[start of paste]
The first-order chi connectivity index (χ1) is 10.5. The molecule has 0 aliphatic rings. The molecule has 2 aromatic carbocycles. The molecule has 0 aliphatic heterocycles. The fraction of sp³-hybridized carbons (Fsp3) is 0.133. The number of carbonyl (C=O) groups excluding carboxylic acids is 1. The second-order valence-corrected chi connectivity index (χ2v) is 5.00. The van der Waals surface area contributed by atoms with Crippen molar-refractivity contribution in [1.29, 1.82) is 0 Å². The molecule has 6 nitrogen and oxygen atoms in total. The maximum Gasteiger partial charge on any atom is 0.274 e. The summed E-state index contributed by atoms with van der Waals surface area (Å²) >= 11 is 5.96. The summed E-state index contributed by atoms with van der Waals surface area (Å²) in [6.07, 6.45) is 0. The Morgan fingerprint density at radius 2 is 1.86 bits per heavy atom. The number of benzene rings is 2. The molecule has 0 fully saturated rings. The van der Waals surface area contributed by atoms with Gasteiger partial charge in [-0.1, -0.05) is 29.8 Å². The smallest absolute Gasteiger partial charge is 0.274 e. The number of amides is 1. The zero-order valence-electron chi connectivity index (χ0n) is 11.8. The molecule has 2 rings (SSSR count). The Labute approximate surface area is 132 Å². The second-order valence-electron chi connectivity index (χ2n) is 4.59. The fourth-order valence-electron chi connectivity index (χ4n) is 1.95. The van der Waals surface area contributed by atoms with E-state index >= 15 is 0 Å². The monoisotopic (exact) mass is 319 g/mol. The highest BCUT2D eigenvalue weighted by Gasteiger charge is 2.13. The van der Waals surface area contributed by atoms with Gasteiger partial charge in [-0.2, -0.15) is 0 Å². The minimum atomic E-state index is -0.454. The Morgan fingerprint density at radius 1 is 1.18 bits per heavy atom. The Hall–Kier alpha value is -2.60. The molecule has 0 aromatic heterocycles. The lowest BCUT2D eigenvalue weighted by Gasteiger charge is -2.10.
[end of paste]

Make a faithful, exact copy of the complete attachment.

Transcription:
The first-order chi connectivity index (χ1) is 10.5. The molecule has 0 aliphatic rings. The molecule has 2 aromatic carbocycles. The molecule has 0 aliphatic heterocycles. The fraction of sp³-hybridized carbons (Fsp3) is 0.133. The number of carbonyl (C=O) groups excluding carboxylic acids is 1. The second-order valence-corrected chi connectivity index (χ2v) is 5.00. The van der Waals surface area contributed by atoms with Crippen molar-refractivity contribution in [1.29, 1.82) is 0 Å². The molecule has 6 nitrogen and oxygen atoms in total. The maximum Gasteiger partial charge on any atom is 0.274 e. The summed E-state index contributed by atoms with van der Waals surface area (Å²) >= 11 is 5.96. The summed E-state index contributed by atoms with van der Waals surface area (Å²) in [6.07, 6.45) is 0. The Morgan fingerprint density at radius 2 is 1.86 bits per heavy atom. The number of benzene rings is 2. The molecule has 0 fully saturated rings. The van der Waals surface area contributed by atoms with Gasteiger partial charge in [-0.1, -0.05) is 29.8 Å². The smallest absolute Gasteiger partial charge is 0.274 e. The number of amides is 1. The zero-order valence-electron chi connectivity index (χ0n) is 11.8. The molecule has 2 rings (SSSR count). The Labute approximate surface area is 132 Å². The second-order valence-electron chi connectivity index (χ2n) is 4.59. The fourth-order valence-electron chi connectivity index (χ4n) is 1.95. The van der Waals surface area contributed by atoms with E-state index >= 15 is 0 Å². The monoisotopic (exact) mass is 319 g/mol. The highest BCUT2D eigenvalue weighted by Gasteiger charge is 2.13. The van der Waals surface area contributed by atoms with Gasteiger partial charge in [-0.2, -0.15) is 0 Å². The minimum atomic E-state index is -0.454. The Morgan fingerprint density at radius 1 is 1.18 bits per heavy atom. The Hall–Kier alpha value is -2.60. The molecule has 0 aromatic heterocycles. The lowest BCUT2D eigenvalue weighted by Gasteiger charge is -2.10.